An unorthodox, not quite thrilling, drama

An unorthodox, not quite thrilling, drama

The low-budget British independent film, The Fold makes the most of the wild coastline of Cornwall and the fields of daffodils harvested by Bulgarian workers who live in gypsy camps on the outskirts of Truro. If The Fold had been shot by Henri Georges Clouzot (Diaboliques) it might have been a top notch psychological thriller. But in the hands of first-time feature Director, John Jencks and feature scriptwriter Poppy Cogan, the contrivances are a bit too obvious and the drama slips into melodrama.

Attractive forty-something Anglican priest Rebecca Ashton (Catherine McCormack) moves with her 19-year-old daughter Eloise (Dakota Blue Richards) from Bristol to their impressive home, balanced precariously on a cliff in Cornwall.  Rebecca needs to recover from a recent tragedy and she accepts a job at the local parish church.

Rebecca’s businessman husband (Owen Teale) is frequently away and cannot offer her the support she needs. From the film’s first shot of a young woman drown in the family’s swimming pool, to Rebecca’s frequent flashbacks of that haunting image, we assume that the couple’s eldest daughter committed suicide after a lawn party.

Rebecca is surprisingly cold toward Eloise and each lead their separate lives. Rebecca administers her little Church (St Winwalloe, for those who know the area) and volunteers at a homeless centre, while Eloise plays violin duets with Lukas (Jakub Gierszal), a handsome Polish daffodil picker.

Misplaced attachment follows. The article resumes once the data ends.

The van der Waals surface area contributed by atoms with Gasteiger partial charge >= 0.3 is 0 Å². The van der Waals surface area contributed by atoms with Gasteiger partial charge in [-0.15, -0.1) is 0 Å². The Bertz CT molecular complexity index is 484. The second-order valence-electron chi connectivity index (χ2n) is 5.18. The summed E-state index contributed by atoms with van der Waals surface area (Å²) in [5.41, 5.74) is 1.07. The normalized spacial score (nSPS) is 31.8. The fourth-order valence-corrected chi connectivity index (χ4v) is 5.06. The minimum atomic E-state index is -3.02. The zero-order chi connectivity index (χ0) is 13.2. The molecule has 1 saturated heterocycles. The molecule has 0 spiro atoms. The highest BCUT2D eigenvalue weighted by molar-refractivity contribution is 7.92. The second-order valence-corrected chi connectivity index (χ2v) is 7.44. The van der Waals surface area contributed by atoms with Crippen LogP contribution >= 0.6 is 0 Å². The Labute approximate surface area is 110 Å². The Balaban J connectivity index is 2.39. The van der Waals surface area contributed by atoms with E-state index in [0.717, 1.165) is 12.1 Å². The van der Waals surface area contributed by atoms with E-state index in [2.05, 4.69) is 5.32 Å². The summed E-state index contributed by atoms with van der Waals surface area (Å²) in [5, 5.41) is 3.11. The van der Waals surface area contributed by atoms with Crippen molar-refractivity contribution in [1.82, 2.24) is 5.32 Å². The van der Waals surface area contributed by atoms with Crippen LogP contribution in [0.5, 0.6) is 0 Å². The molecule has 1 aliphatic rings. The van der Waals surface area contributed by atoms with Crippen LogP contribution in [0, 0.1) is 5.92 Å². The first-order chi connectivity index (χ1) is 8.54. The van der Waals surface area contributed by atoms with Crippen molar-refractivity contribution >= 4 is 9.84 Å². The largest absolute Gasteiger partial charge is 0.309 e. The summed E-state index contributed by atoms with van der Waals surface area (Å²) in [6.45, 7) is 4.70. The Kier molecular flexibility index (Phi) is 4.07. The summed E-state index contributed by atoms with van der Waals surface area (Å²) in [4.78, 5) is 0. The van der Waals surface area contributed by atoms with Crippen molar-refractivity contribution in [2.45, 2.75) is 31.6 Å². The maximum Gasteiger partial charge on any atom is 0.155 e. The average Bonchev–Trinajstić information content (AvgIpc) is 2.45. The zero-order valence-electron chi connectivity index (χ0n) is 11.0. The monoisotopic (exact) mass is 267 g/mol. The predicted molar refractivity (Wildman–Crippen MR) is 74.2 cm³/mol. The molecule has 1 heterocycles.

Coincidentally, Rebecca befriends Radka (Marina Stoimenova) a talented but suicidal Bulgarian girl who lives in the same camp as Lukas. Ostensibly, Rebecca wants to help her pass her English exam so that she can separate from her abusive boyfriend and something of her life, although it’s pretty clear some guilt is also motivating this charity work.   But Rebecca is distressed and needy and the seemingly vulnerable beauty, Radka, turns out to be manipulative and possessive. Soon their unorthodox relationship comes to the attention of the homeless centre manager Daniel (Oliver Dimsdale).

The cast tries hard to make all this high drama plausible and, to their credit, we aren’t bored. We are not entirely enthralled, either, primarily because Rebecca seems like the most unsympathetic mother and least likely priest you could imagine.

The sub-plot of Eloise and Lukas feels contrived while Radka’s relationship with a posh local boy is underdeveloped. The ending is all too neat, symbolised not only by a near drowning episode to tie in with the opening shots, but by Eloise’s deep knife wound disappearing in a matter of weeks without a scar.  The increasingly creepy relationship between the two women is the strong point of the film, but Jencks needed to crank up the atmosphere and tension to make the most of it.

Joyce Glasser